BBC Persian again employs context-free quote to ‘support’ speculation

On the morning of February 6th an article headlined “Israel’s Mossad suspected of high-level Iran penetration” was given prominent placing on the BBC News website’s ‘Middle East’ page, together with the by-line “The spy agency is said to have worked its way high up into Iran’s security services”.

Written by Jiyar Gol, the article serves as promotion for a television programme by that BBC Persian journalist called “Israel and Iran: The Hidden War” which is to air in coming days on the BBC News Channel and the BBC World News channel and which is described as follows:

“For years, Israel and Iran have been involved in an escalating hidden war, a conflict played out in the shadows, on land, air and sea, with tit-for-tat attacks that avoided open clashes. But they are now becoming more conspicuous – with Iran’s nuclear programme a major flashpoint. Iran’s leaders say they have no plans to build nuclear weapons – but Israel claims otherwise. Numerous explosions in Iran’s nuclear and missile facilities have been blamed by former Iranian officials on Israel’s Foreign intelligence service, Mossad. The BBC’s Jiyar Gol travels to Israel on the trail of half a ton of missing Iranian secret documents and investigates evidence suggesting they led to the assassination of an Iranian nuclear scientist.” [emphasis added]

Not for the first time we see the BBC promoting the erroneous notion that Israel is the sole country to reject the Iranian regime’s claims of a ‘peaceful’ nuclear programme while ignoring the fact that the JCPOA came into existence precisely because other countries and international bodies were equally unconvinced by that claim.

Sources cited in Gol’s highly speculative written report include “Iran’s intelligence minister, Mahmoud Alavi”, unidentified “[s]ources inside Tehran’s Evin prison security ward”, an unnamed “former intelligence officer for the IRGC Quds Force” and the former Iranian president Mahmoud Ahmadinejad.

The article includes the following:

In late January 2018, in the dead of night, a dozen men broke into a storage facility in an industrial district, 20 miles (30km) from the capital, Tehran.

There were 32 safes, but they knew which ones contained the most valuable materials. In less than seven hours, they melted the locks of 27 of them, took half a tonne of clandestine nuclear archives and left without a trace. It was one of the most audacious heists in Iran’s history, but officials kept quiet.

Three months later, the stolen documents appeared 1,200 miles (2,000 km) away, in Tel Aviv in Israel.

Benjamin Netanyahu, the then Israeli prime minister, showcased the stolen material – the result, he said, of a Mossad operation. Iranian officials at the time called the documents fabrications and they said such an incident never took place.

On his last day in office, in August 2021, Iranian President Hassan Rouhani confirmed Israel stole Iran’s nuclear documents and showed the evidence to US President Donald Trump.

Presenting the archives at a specially convened news conference in April 2018, Mr Netanyahu highlighted Mohsen Fakhrizadeh’s role in what he said was an undeclared nuclear weapons programme.

Dr Mohsen Fakhrizadeh… remember that name,” he reiterated. Mr Fakhrizadeh was assassinated two years later.” [emphasis added]

This is not the first time that a BBC Persian journalist has used the reference to Fakhirzadeh by Netanyahu during that presentation as supposed ‘evidence’ of Israel’s responsibility for his assassination.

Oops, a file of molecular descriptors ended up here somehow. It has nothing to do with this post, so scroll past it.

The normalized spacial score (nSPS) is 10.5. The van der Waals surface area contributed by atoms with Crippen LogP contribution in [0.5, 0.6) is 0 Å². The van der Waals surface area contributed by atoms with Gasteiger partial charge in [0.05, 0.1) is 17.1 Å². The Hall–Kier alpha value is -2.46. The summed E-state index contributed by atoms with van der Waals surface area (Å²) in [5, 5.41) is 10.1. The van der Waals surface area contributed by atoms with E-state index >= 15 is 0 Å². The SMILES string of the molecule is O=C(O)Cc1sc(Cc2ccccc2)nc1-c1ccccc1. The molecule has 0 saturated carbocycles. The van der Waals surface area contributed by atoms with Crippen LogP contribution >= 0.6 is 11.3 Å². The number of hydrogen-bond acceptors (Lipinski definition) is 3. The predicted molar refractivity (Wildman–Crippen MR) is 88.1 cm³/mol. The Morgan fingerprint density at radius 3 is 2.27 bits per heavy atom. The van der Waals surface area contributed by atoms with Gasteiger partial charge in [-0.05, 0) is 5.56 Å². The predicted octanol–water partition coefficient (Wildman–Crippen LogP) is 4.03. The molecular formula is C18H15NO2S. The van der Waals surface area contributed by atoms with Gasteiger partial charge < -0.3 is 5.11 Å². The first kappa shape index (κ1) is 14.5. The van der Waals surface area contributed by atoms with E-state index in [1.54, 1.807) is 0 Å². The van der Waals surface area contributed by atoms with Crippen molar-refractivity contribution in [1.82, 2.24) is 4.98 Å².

In November 2020 Gol’s colleague Majid Afshar even went so far as to embellish the quote with an addition of his own in order to ‘support’ his point.

As was noted here at the time, the reference to Mohsen Fakhirzadeh made by Netanyahu in April 2018 was in the context of Iran’s division of its nuclear project among different departments.

“There’s another document from the archive. This is following the new directive of Iran’s Minister of Defense, Mr. Shamkhani, today he’s the director of the National Security Council. Following the new directive of Iran’s Minister of Defense, the work would be split into two parts, covert and overt. A key part of the plan was to form new organizations to continue the work. This is how Dr. Mohsen Fakhrizadeh, head of Project Amad, put it. Remember that name, Fakhrizadeh. So here’s his directive, right here. And he says: “The general aim is to announce the closure of Project Amad,” but then he adds, “Special activities”—you know what that is—“Special activities will be carried out under the title of scientific know-how developments.” And in fact, this is exactly what Iran proceeded to do. It continued this work in a series of organizations over the years, and today, in 2018, this work is carried out by SPND, that’s an organization inside Iran’s Defense Ministry. And you will not be surprised to hear that SPND is led by the same person that led Project Amad, Dr. Fakhrizadeh, and also, not coincidentally, many of SPND’s key personnel worked under Fakhrizadeh on Project Amad.” [emphasis added]

Once again, however, we see BBC Persian erasing the real context of that quote in order to imply that it is evidence of Israel’s responsibility for Fakhrizadeh’s death and to suggest that the then Israeli prime minister publicly hinted about an event that would happen over two and a half years later.

One can only hope that Jiyar Gol’s filmed report better adheres to standards of accuracy and impartiality than his written article.

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  1. says: Grimey

    My guess is that Iran, having vetted the content of this BBC News Middle East article, has approved its release because doubts have been cast on its accuracy.

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